This news should probably come as a surprise to no one after Microsoft unveiled the Kinect Adapter for Windows last October. In a nutshell, this has made the Kinect for Windows somewhat redundant. So today, Microsoft is officially killing off the product. Of course, it’s saying that it’s “consolidating” its Kinect portfolio. The tech company will no longer be making the Windows-compatible Kinect, leaving remaining stocks to dwindle. That said, in the end, it should be business as usual for everyone, as they can continue using the Xbox One‘s Kinect instead.
The Kinect definitely inspired some creative ideas and applications. Originally designed as an input device for the Xbox 360 console, it quickly grew in popularity and use case. Initially, however, it was limited to the console, but the amount of developers clamoring for PC support led Microsoft to release a Kinect for Windows just for that very purpose. Fast-forward to 2014, the Xbox One’s launch led to a new Kinect version for that new gen console. And then Microsoft decided to come out with an adapter that would allow that Xbox One peripheral to be used on Windows 8 and Windows 8.1 computers as well.
If you’re any sort of a developer eying to create apps, games, or whatnot around Kinect, this dual choice might be a bit confusing, if not perplexing. Functionality wise, version 2 of Kinect for Windows and Kinect for Xbox One are similar. In fact, they are so similar that the same Kinect SDK 2.0 works on both without any changes. Really, the only difference between the two is that one works exclusively on Windows and the other only on the Xbox One. Of course, the adapter makes the latter point moot as it can make the same Xbox One version work on Windows devices.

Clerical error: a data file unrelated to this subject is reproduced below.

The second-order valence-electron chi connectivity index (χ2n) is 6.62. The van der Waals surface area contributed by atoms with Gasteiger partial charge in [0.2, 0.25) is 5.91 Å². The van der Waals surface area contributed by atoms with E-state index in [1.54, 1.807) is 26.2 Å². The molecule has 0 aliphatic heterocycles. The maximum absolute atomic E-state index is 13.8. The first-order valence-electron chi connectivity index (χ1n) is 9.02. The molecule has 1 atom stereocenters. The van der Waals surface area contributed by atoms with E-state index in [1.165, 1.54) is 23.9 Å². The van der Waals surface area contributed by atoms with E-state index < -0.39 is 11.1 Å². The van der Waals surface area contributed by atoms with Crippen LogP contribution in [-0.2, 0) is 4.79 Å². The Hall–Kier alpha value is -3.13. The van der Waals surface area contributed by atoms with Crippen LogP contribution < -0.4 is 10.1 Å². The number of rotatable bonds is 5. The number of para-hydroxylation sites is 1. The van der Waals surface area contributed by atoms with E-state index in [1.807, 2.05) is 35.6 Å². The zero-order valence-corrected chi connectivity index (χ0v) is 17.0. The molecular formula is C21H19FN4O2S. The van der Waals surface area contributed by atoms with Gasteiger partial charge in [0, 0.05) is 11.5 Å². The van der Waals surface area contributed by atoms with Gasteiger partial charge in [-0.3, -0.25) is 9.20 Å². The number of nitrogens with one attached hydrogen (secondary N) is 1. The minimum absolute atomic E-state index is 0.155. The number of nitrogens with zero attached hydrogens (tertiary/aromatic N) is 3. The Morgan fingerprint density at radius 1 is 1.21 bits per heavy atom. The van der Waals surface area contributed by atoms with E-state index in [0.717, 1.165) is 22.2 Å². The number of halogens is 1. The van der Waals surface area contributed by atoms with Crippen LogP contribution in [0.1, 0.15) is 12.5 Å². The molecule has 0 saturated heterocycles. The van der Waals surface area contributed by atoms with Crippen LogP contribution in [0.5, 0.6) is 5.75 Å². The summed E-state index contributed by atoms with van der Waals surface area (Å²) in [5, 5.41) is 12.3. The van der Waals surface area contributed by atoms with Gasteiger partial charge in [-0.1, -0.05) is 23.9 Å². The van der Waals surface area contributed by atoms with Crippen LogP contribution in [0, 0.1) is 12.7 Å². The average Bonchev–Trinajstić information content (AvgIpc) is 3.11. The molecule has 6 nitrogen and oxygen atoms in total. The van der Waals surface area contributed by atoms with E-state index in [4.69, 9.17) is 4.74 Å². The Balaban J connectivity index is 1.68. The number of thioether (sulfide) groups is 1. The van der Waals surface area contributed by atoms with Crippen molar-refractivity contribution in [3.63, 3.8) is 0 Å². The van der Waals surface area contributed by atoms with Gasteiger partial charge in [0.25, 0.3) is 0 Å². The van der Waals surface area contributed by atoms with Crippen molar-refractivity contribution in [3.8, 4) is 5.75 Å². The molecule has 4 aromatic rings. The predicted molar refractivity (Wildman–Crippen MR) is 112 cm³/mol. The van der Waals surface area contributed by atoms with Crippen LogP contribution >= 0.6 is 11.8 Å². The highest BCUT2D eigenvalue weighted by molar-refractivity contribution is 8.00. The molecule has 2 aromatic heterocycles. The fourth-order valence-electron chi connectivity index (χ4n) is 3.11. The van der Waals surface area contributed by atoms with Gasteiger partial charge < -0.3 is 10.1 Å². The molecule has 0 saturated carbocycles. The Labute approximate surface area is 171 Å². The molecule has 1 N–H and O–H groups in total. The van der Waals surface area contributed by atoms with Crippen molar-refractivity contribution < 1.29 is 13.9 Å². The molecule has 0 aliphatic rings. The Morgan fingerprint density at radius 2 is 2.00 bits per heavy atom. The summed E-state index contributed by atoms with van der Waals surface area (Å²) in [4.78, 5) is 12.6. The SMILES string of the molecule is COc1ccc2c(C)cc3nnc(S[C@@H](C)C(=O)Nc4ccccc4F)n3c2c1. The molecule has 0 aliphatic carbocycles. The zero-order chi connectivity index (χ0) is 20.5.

Bottom line: Kinect for Windows v2 will no longer be available once the last stocks run out. At least not from Microsoft directly. Moving forward, those who wish to developer Windows app supporting Kinect will have to get an Adapter, which costs $49.99. That is, of course, if they already own an Xbox One Kinect, which by itself costs $149.99. The “losers” in this move will be Xbox 360 Kinect owners, as the Adapter doesn’t work for that version of the peripheral, in which case they will have to buy both pieces if they plan on doing any form of Windows development.